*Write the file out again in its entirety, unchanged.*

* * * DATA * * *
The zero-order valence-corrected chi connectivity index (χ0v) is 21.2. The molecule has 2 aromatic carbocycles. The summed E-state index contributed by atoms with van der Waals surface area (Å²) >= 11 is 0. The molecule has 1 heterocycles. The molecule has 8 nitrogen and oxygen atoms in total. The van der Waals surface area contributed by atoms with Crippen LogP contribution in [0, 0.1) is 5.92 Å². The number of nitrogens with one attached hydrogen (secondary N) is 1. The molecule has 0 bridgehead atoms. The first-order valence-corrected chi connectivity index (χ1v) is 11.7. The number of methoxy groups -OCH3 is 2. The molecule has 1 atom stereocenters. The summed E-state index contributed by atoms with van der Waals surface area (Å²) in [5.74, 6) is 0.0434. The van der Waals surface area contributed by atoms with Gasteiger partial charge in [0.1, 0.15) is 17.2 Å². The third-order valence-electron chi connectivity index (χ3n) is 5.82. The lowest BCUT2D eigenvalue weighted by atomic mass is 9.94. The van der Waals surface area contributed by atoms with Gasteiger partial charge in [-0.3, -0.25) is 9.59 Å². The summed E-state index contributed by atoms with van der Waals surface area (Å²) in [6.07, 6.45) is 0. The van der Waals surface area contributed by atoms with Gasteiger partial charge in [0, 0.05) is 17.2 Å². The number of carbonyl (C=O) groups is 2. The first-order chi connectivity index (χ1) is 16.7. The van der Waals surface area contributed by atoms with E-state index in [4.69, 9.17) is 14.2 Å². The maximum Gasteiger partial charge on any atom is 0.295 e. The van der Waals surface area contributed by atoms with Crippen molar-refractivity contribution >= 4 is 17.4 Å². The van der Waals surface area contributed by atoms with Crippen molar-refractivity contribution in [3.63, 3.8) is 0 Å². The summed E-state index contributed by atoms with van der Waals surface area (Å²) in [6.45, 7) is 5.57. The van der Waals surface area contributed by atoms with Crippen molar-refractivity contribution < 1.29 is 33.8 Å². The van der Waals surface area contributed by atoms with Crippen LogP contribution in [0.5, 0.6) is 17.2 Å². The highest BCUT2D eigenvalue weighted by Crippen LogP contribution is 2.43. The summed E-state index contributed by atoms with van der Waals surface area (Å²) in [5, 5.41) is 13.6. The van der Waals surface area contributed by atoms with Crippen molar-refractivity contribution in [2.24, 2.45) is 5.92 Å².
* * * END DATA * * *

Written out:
The zero-order valence-corrected chi connectivity index (χ0v) is 21.2. The molecule has 2 aromatic carbocycles. The summed E-state index contributed by atoms with van der Waals surface area (Å²) >= 11 is 0. The molecule has 1 heterocycles. The molecule has 8 nitrogen and oxygen atoms in total. The van der Waals surface area contributed by atoms with Crippen LogP contribution in [0, 0.1) is 5.92 Å². The number of nitrogens with one attached hydrogen (secondary N) is 1. The molecule has 0 bridgehead atoms. The first-order valence-corrected chi connectivity index (χ1v) is 11.7. The number of methoxy groups -OCH3 is 2. The molecule has 1 atom stereocenters. The summed E-state index contributed by atoms with van der Waals surface area (Å²) in [5.74, 6) is 0.0434. The van der Waals surface area contributed by atoms with Gasteiger partial charge in [0.1, 0.15) is 17.2 Å². The third-order valence-electron chi connectivity index (χ3n) is 5.82. The lowest BCUT2D eigenvalue weighted by atomic mass is 9.94. The van der Waals surface area contributed by atoms with Gasteiger partial charge in [-0.3, -0.25) is 9.59 Å². The summed E-state index contributed by atoms with van der Waals surface area (Å²) in [6.07, 6.45) is 0. The van der Waals surface area contributed by atoms with Gasteiger partial charge in [0, 0.05) is 17.2 Å². The number of carbonyl (C=O) groups is 2. The first-order chi connectivity index (χ1) is 16.7. The van der Waals surface area contributed by atoms with E-state index in [4.69, 9.17) is 14.2 Å². The maximum Gasteiger partial charge on any atom is 0.295 e. The van der Waals surface area contributed by atoms with Crippen molar-refractivity contribution >= 4 is 17.4 Å². The van der Waals surface area contributed by atoms with Crippen molar-refractivity contribution in [3.63, 3.8) is 0 Å². The summed E-state index contributed by atoms with van der Waals surface area (Å²) in [6.45, 7) is 5.57. The van der Waals surface area contributed by atoms with Crippen molar-refractivity contribution < 1.29 is 33.8 Å². The van der Waals surface area contributed by atoms with Crippen LogP contribution in [0.5, 0.6) is 17.2 Å². The highest BCUT2D eigenvalue weighted by Crippen LogP contribution is 2.43. The summed E-state index contributed by atoms with van der Waals surface area (Å²) in [5, 5.41) is 13.6. The van der Waals surface area contributed by atoms with Crippen molar-refractivity contribution in [2.24, 2.45) is 5.92 Å².